Video: How does it look?
A View To A Kill is presented in a 2.35:1 anamorphic widescreen transfer. While this film shows some signs of wear and tear at times, this transfer turns out to be above average and should please fans of the series. I found little in terms of print damage and debris, which was impressive and though some of the film looks dated, this is still emerges as a fine overall transfer. Colors look good, though not as bright as they be and flesh tones appear normal and without flaw. The fading in the colors is evident of course, but it is not extreme and doesn’t cause many problems in the end. Contrast some a few troubles spots, but overall detail is good and black levels seem in order also. This one could be better of course, but all in all this one does the movie justice and should please fans.
Audio: How does it sound?
I wouldn’t say the included Dolby Digital 5.1 mix is dynamic by any means, but if offers an active and enjoyable experience. I found no problems with the dialogue, which sounds clean throughout and shows no consistency issues. This mix livens up the action sequences and musical interludes of course, which adds a lot of depth to the overall presentation. The music sounds good here and seems much more immersive than I expected, but still lacks the range and presence a more modern effort might display. The same goes for the sound effects, which punch up the surrounds often and to good use, but lack that power a newer track would have. But in the end, this is much better than a simple mono or stereo surround track, though I would have liked the original track included here. This disc also includes a Spanish stereo surround track, English captions, and French & Spanish subtitles.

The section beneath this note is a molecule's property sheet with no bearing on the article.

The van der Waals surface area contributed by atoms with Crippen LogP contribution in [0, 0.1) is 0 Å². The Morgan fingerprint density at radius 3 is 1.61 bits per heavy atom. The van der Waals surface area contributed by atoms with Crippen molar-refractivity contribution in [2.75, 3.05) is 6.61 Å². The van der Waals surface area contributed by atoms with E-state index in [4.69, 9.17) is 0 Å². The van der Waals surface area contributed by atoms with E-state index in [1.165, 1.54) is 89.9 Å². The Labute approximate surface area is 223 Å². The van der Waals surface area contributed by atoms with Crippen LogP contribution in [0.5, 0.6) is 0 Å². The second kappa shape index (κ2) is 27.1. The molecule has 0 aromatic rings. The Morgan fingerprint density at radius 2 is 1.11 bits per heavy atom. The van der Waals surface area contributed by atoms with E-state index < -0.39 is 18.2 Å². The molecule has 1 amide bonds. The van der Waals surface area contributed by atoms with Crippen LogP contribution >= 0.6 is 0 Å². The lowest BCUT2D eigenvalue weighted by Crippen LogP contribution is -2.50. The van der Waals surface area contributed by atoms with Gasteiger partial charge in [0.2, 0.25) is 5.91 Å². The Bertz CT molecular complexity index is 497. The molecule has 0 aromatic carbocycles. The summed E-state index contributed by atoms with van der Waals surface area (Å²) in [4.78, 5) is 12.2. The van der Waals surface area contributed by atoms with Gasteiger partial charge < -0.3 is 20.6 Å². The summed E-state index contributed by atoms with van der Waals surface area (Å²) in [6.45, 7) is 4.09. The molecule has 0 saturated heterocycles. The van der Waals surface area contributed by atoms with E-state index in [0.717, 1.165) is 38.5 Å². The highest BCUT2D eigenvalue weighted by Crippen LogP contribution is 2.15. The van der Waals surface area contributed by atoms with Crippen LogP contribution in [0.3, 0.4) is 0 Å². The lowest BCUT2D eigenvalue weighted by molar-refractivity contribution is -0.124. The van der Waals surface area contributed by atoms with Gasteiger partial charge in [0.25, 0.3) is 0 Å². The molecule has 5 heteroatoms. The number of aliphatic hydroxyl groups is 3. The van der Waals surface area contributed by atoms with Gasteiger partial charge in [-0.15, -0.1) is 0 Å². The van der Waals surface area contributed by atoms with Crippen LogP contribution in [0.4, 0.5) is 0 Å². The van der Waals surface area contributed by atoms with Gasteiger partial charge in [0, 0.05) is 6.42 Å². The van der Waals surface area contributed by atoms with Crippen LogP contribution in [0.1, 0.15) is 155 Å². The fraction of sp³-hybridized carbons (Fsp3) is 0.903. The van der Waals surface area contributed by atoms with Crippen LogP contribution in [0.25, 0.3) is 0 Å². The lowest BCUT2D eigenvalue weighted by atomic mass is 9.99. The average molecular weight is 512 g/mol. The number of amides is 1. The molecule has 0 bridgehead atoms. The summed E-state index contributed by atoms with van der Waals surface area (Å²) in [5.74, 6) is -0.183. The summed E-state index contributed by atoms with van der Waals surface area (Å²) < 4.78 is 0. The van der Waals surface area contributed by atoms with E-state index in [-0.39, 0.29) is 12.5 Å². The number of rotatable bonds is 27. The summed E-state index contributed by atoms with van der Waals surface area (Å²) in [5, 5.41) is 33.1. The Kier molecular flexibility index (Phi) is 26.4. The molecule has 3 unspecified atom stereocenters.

Supplements: What are the extras?
As with the other discs in this series of Bond special editions, this one has a load of goodies to explore. This disc includes two featurettes and while neither of them are as in depth as I would like, I am pleased to find them here. Inside A View To A Kill runs about forty minutes and includes interviews and behind the scenes footage. This is a nice piece and more expansive than I expected, but still falls short of some of the previous Bond documentaries. Next is The Music Of James Bond, which runs just over twenty minutes and focuses on…the music found in this series of films. I found this to be informative and entertaining, but again the length doesn’t allow much in depth coverage in the end. An audio commentary track is up next, which features director John Glen along with various other cast & crew members. This is like most of the other Bond commentary tracks, which means different people’s comments are spliced together and are never screen specific. Informative to be sure, but I found this one to be quite dull in the end. This disc also includes a never before seen deleted scene, three of the film’s trailers (one theatrical, one teaser for U.K. & U.S.), a series of television promotional spots, and a music video from Duran Duran to put a little icing on this cake.